Born in 1956, Mayer says nobody in his immediate family shared his interest in visual art, although his father, an actor and TV advertising salesman, had a creative streak, inventing a comic character called “Marcel Mucker” to deliver satiric commentaries on a local newscast. An uncle, however, maintained a gallery in the basement of his Sudbury army surplus store. Even better, he had a few late paintings by David Milne, among the most important Canadian artists of the early 20th century, at home. “They had a real strong impact on me,” Mayer recalls. The same uncle also bought him art supplies.
Mayer enjoyed his high school art classes, but otherwise “flunked rather spectacularly,” and moved to Toronto as an 18-year-old dropout. He worked in a camera store and a flower shop, and as a waiter. A few years later, he regrouped to study history at Carleton University, and then art history at McGill. His first big break was being named assistant director at the 49th Parallel Centre for Contemporary Canadian Art in New York, where he worked from 1986 to 1990, meeting virtually every major figure in Canadian art when they visited Manhattan. “Sometimes I think the reason I’m the director of the National Gallery of Canada is because I had that job,” he says.
After stops in Paris, Buffalo, N.Y., and at Toronto’s Power Plant gallery, he became deputy director of art at the massive Brooklyn Museum from 2001 to 2004, working closely with Arnold Lehman, the museum’s innovative director. From there he went to Montreal’s Musée d’art contemporain, as its director. It was a sort of homecoming. “I realized that I knew these people,” he says. “I’m French-Canadian. We have the same history. We have many of the same values. This was just the opposite of Brooklyn.”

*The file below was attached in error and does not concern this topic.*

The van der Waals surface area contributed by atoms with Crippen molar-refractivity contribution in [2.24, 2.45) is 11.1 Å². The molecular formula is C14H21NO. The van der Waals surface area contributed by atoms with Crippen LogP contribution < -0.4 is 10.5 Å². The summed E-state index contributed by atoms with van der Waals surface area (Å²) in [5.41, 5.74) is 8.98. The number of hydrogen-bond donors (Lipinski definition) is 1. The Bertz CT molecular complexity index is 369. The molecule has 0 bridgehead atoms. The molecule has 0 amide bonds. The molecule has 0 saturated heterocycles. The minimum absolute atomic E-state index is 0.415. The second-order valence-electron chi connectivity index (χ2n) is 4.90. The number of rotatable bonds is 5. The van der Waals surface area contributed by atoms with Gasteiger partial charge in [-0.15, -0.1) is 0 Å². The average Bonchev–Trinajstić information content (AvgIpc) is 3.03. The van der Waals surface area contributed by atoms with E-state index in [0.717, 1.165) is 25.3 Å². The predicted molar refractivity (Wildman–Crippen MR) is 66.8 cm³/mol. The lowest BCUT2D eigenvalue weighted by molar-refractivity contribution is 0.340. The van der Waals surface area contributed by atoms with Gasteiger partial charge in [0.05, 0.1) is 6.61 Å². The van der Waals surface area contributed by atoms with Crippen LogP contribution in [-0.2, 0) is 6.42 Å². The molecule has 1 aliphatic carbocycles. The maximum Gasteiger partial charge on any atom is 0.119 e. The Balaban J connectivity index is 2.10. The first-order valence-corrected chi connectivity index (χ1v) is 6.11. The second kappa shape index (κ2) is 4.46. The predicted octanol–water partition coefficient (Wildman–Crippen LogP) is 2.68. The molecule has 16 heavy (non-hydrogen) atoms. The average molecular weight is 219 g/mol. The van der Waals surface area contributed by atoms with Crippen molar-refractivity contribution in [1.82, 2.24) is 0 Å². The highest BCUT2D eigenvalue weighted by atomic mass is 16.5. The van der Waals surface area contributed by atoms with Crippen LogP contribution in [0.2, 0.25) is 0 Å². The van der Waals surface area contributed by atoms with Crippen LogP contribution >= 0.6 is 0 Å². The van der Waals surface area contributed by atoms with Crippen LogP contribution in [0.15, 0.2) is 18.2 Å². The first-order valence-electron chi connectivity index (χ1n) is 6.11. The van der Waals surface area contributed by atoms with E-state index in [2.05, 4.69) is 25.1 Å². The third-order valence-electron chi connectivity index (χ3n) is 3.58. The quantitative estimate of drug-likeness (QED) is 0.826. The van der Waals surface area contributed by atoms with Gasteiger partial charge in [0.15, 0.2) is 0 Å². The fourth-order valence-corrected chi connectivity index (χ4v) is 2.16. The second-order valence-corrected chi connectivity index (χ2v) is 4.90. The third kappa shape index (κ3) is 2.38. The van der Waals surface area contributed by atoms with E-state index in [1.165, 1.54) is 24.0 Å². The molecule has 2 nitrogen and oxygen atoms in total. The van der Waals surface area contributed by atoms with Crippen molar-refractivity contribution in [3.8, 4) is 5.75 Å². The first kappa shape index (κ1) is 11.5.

Mayer says heading the National Gallery of Canada puts him in “the national hot seat in the field of art.” He tackles popular skepticism about contemporary art with unusual candour. In a speech he called “Taxpayers’ Money,” aimed largely at art institution insiders, Mayer tried to jolt his peers into recognizing the need to connect with a broader public. “Now, there are plenty of snobs in our fragile little Canadian art world who are quick to say, ‘Who cares! Art isn’t for the masses. Let them eat reality TV!’ ” he said. “You are welcome to your lofty exclusivity. But in Canada, it’s the undifferentiated taxpayer who’s buying the drinks for our party, ladies and gentlemen, and most of them lost their sense of humour about us long ago.”
Mayer’s strategy for shoring up his gallery’s claim to be worthy of taxpayer support in times of government cutbacks includes making it relevant beyond Ottawa. He has forged deals to create satellite National Gallery of Canada spaces at Edmonton’s Art Gallery of Alberta and Toronto’s Museum of Contemporary Canadian Art. He boasts that the gallery tours more shows than any other museum in the world, putting chunks of its collection continuously on display across Canada. And not just Canada. The gallery collaborated this year with the Dulwich Picture Gallery in London to take the gallery’s show, Painting Canada: Tom Thomson and the Group of Seven—a sleeper success with British gallery-goers—on tour in northern Europe.
But success abroad and across Canada doesn’t ease the pressure to draw crowds into the gallery itself. Its 2010 summer offering, Pop Life, a British-curated showcase of Warhol and big-name contemporary artists he influenced, like Jeff Koons and Damien Hirst, drew a disappointing 67,435 visitors, despite intense media interest. Last summer’s Caravaggio exhibition did far better, attracting 108,553 visitors. Van Gogh stands a good chance of beating Caravaggio’s total.
Mayer stresses the innovative elements in the show, especially fresh scholarship on Van Gogh’s unique technique for observing nature close up, zooming in on, say, a single bloom or blade of grass and using that as a starting point for building a broader perspective. “We’re saying something new about Van Gogh. It’s a new aspect of his personality that I think will surprise people,” he says, adding, “But at the same time, it’s a Van Gogh exhibition.” By which he means, of course, that he expects strong ticket sales. And as he strives to push his gallery toward new prominence, scoring a summer hit is a strategic necessity. Mayer’s personal tastes may be esoteric, but his frank attention to bringing “more bodies in the door” has him banking this spring on tradition.